Written By Dr. Nancy Liu
Illustration by Kayla Ladeinde
Children and adults alike often experience strong emotions that can be difficult to manage, perhaps especially these days. We try many things to deal with these emotions—sometimes they work and sometimes they just don’t. When we don’t manage our emotions well, it can be like trying to sit on top of a blanket to keep a big, growling bear quiet. We know we’re likely in for trouble then!
Not being able to manage our emotions effectively affects not only ourselves, but also those we love and interact with on a day-to-day basis. In particular, not managing certain negative emotions, like anger, shame, sadness, and anxiety can lead to interactions that may even make the situation worse.
Not all hope is lost, though! There are many things we can do to manage emotions well. Some of us learned that emotions were bad or dangerous as young children and we learned to stuff them aside or hide them away from view. We may strive to keep a cool exterior in the face of strong, intense emotions. This may work in the short-term, but if you’ve ever tried to do this, you know that it doesn’t work for very long!
Emotions are also what bring us to life. They bring a vividness to our experiences and in fact, teach us a lot about what kinds of situations we’re facing. Often times, emotions show us a lot about our specific experiences. If we’re feeling frustrated and sad, for example, we can look around and be curious about what it is that’s got us down. There’s a lot these days! The same can go for other intense, positive emotions, like happiness, wonder, interest, and joy. They tell us that whatever it is that is bringing up these emotions in our lives, we could certainly use more of it!
All emotions are welcome. So let’s try to open the door. Step inside and join us as we explore these emotions further. Over the next few posts, we’ll be going through 3 specific skills of emotion regulation, or ways to manage our emotions effectively. These are based on research and in the books, we will specifically show you and your children how to go through these skills.
So what are the skills? Well there’s an easy way to remember them: Label, Link, Luminate.
Today we’ll go through the first skill, Label.
To label means to identify your emotions through understanding their names. Like naming a new pet, naming an emotion helps us to recognize it and become more familiar with our feelings over
time. It is one of the first skills to getting a better understanding of our different emotions.
Research has shown that the simple act of naming an emotion—especially when we are experiencing it in a heightened or an extreme way—can alone reduce the intensity of strong emotions. Think back to our growling bear beneath the blanket that you’re trying to keep quiet. Maybe now it’s becoming quieter because we’re paying attention. Maybe now it’s becoming quieter cause we’re acknowledging it. Maybe now it’s becoming quieter because we’re seeing what it wants or is trying to tell us. And a fun fact—the more we can be creative with naming our emotions, the better!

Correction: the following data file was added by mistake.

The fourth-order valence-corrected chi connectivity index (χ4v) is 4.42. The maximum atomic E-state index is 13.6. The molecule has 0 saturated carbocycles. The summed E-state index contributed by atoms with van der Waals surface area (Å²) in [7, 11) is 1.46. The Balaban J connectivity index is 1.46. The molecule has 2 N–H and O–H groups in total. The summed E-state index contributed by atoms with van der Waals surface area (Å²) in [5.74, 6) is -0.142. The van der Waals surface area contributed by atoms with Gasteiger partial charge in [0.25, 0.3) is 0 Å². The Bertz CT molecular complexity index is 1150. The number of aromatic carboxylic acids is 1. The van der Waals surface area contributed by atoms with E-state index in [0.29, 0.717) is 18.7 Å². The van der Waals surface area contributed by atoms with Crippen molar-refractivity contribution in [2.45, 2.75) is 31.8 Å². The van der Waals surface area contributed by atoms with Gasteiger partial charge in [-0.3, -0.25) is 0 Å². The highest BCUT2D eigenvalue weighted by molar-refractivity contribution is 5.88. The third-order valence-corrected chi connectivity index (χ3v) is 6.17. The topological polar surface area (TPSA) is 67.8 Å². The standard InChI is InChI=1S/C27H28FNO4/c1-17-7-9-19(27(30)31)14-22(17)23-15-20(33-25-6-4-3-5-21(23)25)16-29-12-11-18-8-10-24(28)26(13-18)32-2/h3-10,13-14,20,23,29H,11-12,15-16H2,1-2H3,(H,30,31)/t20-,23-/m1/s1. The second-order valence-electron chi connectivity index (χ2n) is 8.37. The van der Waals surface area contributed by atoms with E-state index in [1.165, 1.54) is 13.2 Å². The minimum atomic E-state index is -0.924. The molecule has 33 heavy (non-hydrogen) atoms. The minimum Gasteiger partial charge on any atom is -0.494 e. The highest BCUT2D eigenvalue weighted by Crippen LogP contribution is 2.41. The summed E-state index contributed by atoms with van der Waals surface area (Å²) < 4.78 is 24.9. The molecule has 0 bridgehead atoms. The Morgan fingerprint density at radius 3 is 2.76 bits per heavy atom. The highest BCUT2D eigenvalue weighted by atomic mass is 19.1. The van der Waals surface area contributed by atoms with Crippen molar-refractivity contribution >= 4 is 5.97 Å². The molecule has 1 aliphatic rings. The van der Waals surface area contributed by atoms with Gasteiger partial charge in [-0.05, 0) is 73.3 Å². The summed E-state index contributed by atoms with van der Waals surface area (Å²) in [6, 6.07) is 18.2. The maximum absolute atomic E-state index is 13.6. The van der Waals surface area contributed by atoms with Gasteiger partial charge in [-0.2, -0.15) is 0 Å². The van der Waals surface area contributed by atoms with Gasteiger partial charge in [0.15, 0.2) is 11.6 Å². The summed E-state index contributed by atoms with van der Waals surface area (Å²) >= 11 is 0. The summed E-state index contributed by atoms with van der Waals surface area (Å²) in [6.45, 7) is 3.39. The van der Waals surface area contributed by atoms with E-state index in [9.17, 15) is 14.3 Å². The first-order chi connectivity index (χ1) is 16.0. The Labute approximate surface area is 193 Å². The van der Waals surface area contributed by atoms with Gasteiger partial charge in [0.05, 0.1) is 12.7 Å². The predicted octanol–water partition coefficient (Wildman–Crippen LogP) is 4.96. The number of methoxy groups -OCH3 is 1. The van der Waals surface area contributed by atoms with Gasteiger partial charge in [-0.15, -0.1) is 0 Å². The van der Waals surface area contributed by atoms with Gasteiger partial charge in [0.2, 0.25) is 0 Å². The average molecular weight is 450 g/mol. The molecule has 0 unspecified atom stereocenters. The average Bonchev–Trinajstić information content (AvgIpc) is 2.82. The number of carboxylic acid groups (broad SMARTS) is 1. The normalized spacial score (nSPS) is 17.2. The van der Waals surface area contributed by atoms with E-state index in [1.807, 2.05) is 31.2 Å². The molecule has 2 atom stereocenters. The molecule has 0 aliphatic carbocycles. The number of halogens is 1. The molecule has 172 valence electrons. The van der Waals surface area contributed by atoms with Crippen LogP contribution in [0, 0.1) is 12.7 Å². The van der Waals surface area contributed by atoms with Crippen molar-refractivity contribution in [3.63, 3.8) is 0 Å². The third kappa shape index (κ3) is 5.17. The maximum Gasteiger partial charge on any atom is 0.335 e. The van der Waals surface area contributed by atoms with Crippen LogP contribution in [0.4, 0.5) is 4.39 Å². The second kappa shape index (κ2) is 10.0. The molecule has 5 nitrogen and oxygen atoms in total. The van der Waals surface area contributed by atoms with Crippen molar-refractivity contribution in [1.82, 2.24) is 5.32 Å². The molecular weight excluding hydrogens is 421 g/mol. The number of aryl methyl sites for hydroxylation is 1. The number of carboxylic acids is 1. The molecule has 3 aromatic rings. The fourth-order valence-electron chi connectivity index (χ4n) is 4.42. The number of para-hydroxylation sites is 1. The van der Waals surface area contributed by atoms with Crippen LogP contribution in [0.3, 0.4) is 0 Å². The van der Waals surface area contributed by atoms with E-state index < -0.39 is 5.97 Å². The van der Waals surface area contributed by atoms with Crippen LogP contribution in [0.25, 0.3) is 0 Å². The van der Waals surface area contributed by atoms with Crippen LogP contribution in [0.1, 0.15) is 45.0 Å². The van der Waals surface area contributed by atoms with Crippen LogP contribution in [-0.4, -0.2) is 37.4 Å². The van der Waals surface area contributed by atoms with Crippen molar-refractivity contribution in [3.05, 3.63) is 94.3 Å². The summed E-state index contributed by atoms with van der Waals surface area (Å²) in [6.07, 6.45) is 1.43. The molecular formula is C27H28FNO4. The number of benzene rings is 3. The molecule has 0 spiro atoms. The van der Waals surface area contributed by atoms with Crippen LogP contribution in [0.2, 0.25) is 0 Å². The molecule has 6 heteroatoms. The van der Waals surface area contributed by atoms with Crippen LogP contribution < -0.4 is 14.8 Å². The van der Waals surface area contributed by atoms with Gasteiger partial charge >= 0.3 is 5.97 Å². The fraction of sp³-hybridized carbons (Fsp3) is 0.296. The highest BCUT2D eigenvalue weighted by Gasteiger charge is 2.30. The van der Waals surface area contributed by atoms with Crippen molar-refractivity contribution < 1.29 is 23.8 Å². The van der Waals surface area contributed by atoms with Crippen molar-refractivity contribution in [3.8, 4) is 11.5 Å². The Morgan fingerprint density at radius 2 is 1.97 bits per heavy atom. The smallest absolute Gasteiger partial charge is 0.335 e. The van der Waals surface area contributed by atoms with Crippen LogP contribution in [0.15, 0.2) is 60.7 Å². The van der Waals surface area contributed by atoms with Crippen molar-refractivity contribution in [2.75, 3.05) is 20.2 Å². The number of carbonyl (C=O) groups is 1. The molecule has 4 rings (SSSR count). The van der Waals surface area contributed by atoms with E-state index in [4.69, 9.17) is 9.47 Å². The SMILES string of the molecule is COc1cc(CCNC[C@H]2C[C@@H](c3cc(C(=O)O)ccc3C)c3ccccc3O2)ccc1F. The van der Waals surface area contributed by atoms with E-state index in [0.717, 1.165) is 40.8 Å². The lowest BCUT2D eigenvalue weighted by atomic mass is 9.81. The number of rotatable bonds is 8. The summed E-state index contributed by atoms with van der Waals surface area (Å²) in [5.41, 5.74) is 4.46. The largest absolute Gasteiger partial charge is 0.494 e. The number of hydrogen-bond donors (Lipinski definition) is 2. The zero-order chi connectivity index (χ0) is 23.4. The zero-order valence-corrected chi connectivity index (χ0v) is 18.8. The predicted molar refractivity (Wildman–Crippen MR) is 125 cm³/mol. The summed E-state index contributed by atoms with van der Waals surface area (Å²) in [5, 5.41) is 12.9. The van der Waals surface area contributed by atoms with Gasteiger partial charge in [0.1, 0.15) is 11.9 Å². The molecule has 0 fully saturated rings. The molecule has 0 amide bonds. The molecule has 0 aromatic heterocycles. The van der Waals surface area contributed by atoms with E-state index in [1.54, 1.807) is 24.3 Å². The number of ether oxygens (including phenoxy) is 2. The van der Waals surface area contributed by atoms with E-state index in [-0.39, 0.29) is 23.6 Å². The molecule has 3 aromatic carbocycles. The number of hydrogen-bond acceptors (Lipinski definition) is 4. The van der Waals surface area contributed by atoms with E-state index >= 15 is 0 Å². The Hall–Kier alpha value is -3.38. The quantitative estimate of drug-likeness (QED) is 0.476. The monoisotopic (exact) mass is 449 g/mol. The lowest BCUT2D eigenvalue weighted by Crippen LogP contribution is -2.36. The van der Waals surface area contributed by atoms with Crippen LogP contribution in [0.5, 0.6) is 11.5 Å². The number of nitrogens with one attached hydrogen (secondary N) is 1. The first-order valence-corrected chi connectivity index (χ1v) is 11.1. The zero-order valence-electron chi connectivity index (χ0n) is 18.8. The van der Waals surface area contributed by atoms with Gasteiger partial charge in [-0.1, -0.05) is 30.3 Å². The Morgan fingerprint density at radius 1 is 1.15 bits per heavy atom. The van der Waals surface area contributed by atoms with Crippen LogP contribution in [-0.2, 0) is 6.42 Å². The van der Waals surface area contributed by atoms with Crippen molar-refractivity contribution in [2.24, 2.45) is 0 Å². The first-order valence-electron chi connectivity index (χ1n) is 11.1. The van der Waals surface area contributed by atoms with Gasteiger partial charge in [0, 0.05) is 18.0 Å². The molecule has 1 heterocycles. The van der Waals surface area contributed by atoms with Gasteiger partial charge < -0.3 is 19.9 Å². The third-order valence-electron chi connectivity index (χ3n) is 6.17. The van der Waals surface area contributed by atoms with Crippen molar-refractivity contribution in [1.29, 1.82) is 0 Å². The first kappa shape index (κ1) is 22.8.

Now let’s name our big, growling bear pet you’re still sitting on top of. Maybe its name is the feeling, Anger. Maybe it’s Hungry because you were rushed this morning and skipped breakfast. Or maybe it’s Hangry, because it’s now a combination of these two emotions. Or better yet, maybe its name is Grouchy, Growly Grumbly Bear! Remember, being more creative with names also helps us capture the specificity and nuances of the emotion. That is, we’re catching onto the finer tuned details of what we’re feeling, which will be helpful for us later when we explore our other two skills.
Beyond naming the emotions in ourselves, we can also name the emotions in others. If we look around us, emotions are truly everywhere, giving zest and color to all of our moments and interactions.
We can do this while watching people. That woman crossing the street looks pensive, bored, and tired from running this morning. We can do this while watching cartoons. Jerry looks anxious and determined to get away from Tom. We can do this while looking at our pets. Ruffy is looking excited that you’re about to go out for a walk! We can do this with our children. Ethan is delighted that you’re going to play his favorite game together.
Having a rich vocabulary is the first step to being able to understand our emotions. Like learning a new language, we want to start with our basic emotion words, like angry, sad, and happy. See our emotion wheel below. As we get more used to these names, we can mix them together or create new ones. It reminds me a lot of a color wheel, when we start with our primary colors. Eventually, we can mix and match different colors to create really unique and interesting colors like Peaches & Cream. The same goes for our emotions--there’s a richness to life when we are able to understand the rich textures of our emotions.
So have fun with labeling your emotions and those of others today. I hope you’ll discover a new dimension to your experiences. Join us next time, as we go through our second skill, Link.